Sajjan Jindal-backed JSW Energy is planning to add 5.5 GW in renewable energy in the next 3-5 years and said it continues to be interested in acquiring Ind Barath, which is still undergoing corporate insolvency resolution process. The company on Tuesday said its net profit remained flat in the September quarter.

Talking to BusinessLine , Prashant Jain, Joint MD and CEO, JSW Energy, said the company is looking to up its renewable energy (RE) play going forward. “Currently, of our total 4.6 GW capacity, 70 per cent is thermal and the remaining is a mix of RE and hydro electric. In the next 3-5 years, we have a target of achieving 10 GW capacity and would like to reverse that mix.”

In effect, this would mean that RE will contribute 6-7 GW in the medium term. In the second quarter, JSW Solar, a subsidiary of JSW Energy, received Letter of Awards for setting up a total blended wind capacity of 810 MW from the Solar Energy Corporation of India (SECI).

JSW Energy also said it continues to be interested in acquiring Ind Barath, which is still awaiting final NCLT approval. Earlier, JSW Energy had estimated that the acquisition will close by June-end but the case is still ongoing at the National Company Law Tribunal. “Lenders are still sorting out issues and it is very hard to put a precise timeline on it, considering the pandemic, too,” Jain said.

Q2 results

JSW Energy also announced its September quarter results. Its consolidated net profit remained flat at ₹352.12 crore compared with ₹352.98 crore in the same period last year. On a sequential basis, profit grew 65 per cent, compared with ₹213 crore posted in the June-ended quarter.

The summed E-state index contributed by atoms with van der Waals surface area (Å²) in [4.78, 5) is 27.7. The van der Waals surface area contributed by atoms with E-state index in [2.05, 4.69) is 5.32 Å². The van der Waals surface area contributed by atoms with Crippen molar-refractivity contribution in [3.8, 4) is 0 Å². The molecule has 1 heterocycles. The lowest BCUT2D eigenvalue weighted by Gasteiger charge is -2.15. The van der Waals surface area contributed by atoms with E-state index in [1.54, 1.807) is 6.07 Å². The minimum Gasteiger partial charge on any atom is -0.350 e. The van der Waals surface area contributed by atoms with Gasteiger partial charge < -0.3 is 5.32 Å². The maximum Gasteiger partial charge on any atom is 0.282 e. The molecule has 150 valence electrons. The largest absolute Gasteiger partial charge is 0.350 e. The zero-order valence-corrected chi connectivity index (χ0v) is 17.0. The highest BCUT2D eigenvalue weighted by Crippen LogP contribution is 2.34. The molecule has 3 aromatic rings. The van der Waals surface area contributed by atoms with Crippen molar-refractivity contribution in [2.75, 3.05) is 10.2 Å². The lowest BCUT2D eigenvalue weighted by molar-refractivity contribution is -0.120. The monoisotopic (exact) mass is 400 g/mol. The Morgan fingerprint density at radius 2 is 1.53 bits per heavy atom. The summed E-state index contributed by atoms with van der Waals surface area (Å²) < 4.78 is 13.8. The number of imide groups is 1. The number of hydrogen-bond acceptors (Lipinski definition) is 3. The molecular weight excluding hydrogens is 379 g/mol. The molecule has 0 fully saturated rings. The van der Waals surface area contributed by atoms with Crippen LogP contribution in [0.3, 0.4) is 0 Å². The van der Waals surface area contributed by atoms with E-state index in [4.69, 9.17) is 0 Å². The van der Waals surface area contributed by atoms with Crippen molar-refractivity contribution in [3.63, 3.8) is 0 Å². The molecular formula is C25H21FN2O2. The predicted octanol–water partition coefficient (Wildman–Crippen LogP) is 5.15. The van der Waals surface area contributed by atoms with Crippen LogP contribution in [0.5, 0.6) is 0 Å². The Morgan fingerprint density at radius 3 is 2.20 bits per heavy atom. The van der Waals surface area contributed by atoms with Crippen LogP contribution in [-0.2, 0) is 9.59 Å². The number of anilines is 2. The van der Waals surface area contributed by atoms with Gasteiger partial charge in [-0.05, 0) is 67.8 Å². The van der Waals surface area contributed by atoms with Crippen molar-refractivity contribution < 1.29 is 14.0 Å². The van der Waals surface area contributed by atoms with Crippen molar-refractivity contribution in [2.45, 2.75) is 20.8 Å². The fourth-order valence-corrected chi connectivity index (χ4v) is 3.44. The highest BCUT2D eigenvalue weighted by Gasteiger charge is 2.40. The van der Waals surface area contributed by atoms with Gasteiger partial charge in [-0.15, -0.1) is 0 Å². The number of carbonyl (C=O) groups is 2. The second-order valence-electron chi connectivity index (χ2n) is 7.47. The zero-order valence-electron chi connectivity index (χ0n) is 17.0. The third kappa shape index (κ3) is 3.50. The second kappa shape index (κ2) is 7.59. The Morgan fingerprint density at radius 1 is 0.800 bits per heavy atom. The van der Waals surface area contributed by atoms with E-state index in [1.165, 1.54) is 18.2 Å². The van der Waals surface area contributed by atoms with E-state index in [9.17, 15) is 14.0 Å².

However, total revenues went down by 10 per cent to ₹2,000 crore in Q2 compared with the year-ago period when revenues were ₹2,232 crore. This was primarily to lower short-term sales and the reduction attributable to the impact of work at a standalone entity. Also, the fuel cost for the quarter decreased by 14 per cent on a yearly basis to ₹844 crore, primarily attributable to lower generation, Jain said. Revenues on a sequential basis went up 10.35 per cent.

Power demand declined in July and August to 4.2 per cent and 2.4 per cent, respectively, when compared on a yearly basis. In September, power demand grew 4 per cent, indicating a gradual recovery with easing of lockdowns and restrictions. The recovery continued in October, with a demand growth of 10 per cent, although with a low base effect, he added.

EBITDA for the quarter also decreased 6 per cent on a yearly basis to ₹985 crore compared with ₹1,048 crore in the same period last year.

Finance costs declined to ₹207 crore from ₹272 crore in the same period last year, which was attributed to proactive debt repayments. During the quarter, JSW Energy’s net debt got reduced by ₹822 crore and for the first half of this fiscal, it reduced debt by ₹1,274 crore. This takes its net debt to equity ratio to 0.59x.

Consolidated net debt as on September 30, excluding short-term working capital debt, was ₹7,671 crore.